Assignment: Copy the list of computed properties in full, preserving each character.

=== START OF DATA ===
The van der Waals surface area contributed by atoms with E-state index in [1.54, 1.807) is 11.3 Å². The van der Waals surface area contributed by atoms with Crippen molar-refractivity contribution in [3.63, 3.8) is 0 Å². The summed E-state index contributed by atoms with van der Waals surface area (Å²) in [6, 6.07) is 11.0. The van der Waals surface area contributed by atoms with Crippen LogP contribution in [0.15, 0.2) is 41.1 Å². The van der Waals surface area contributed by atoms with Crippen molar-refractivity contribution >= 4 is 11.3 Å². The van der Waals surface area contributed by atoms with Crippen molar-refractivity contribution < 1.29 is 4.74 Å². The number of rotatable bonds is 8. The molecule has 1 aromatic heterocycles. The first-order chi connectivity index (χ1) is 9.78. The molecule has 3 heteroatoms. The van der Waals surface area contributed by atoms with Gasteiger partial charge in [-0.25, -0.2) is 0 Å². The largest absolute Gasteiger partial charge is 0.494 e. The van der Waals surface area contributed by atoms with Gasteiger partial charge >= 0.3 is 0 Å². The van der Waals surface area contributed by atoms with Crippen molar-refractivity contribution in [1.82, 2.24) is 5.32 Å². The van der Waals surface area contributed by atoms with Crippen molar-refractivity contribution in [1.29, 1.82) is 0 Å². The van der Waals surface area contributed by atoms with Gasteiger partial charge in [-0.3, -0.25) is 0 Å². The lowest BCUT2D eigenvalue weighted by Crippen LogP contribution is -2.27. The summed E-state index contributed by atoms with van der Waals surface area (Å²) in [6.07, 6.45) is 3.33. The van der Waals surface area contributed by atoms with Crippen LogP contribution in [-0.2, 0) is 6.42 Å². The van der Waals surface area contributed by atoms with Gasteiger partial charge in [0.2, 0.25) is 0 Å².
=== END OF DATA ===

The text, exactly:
The van der Waals surface area contributed by atoms with E-state index in [1.54, 1.807) is 11.3 Å². The van der Waals surface area contributed by atoms with Crippen molar-refractivity contribution in [3.63, 3.8) is 0 Å². The summed E-state index contributed by atoms with van der Waals surface area (Å²) in [6, 6.07) is 11.0. The van der Waals surface area contributed by atoms with Crippen LogP contribution in [0.15, 0.2) is 41.1 Å². The van der Waals surface area contributed by atoms with Crippen molar-refractivity contribution >= 4 is 11.3 Å². The van der Waals surface area contributed by atoms with Crippen molar-refractivity contribution < 1.29 is 4.74 Å². The number of rotatable bonds is 8. The molecule has 1 aromatic heterocycles. The first-order chi connectivity index (χ1) is 9.78. The molecule has 3 heteroatoms. The van der Waals surface area contributed by atoms with Gasteiger partial charge in [-0.25, -0.2) is 0 Å². The largest absolute Gasteiger partial charge is 0.494 e. The van der Waals surface area contributed by atoms with Gasteiger partial charge >= 0.3 is 0 Å². The van der Waals surface area contributed by atoms with Crippen molar-refractivity contribution in [1.82, 2.24) is 5.32 Å². The van der Waals surface area contributed by atoms with Crippen molar-refractivity contribution in [1.29, 1.82) is 0 Å². The van der Waals surface area contributed by atoms with Gasteiger partial charge in [-0.3, -0.25) is 0 Å². The lowest BCUT2D eigenvalue weighted by Crippen LogP contribution is -2.27. The summed E-state index contributed by atoms with van der Waals surface area (Å²) in [6.07, 6.45) is 3.33. The van der Waals surface area contributed by atoms with Crippen LogP contribution in [-0.2, 0) is 6.42 Å². The van der Waals surface area contributed by atoms with Gasteiger partial charge in [0.2, 0.25) is 0 Å².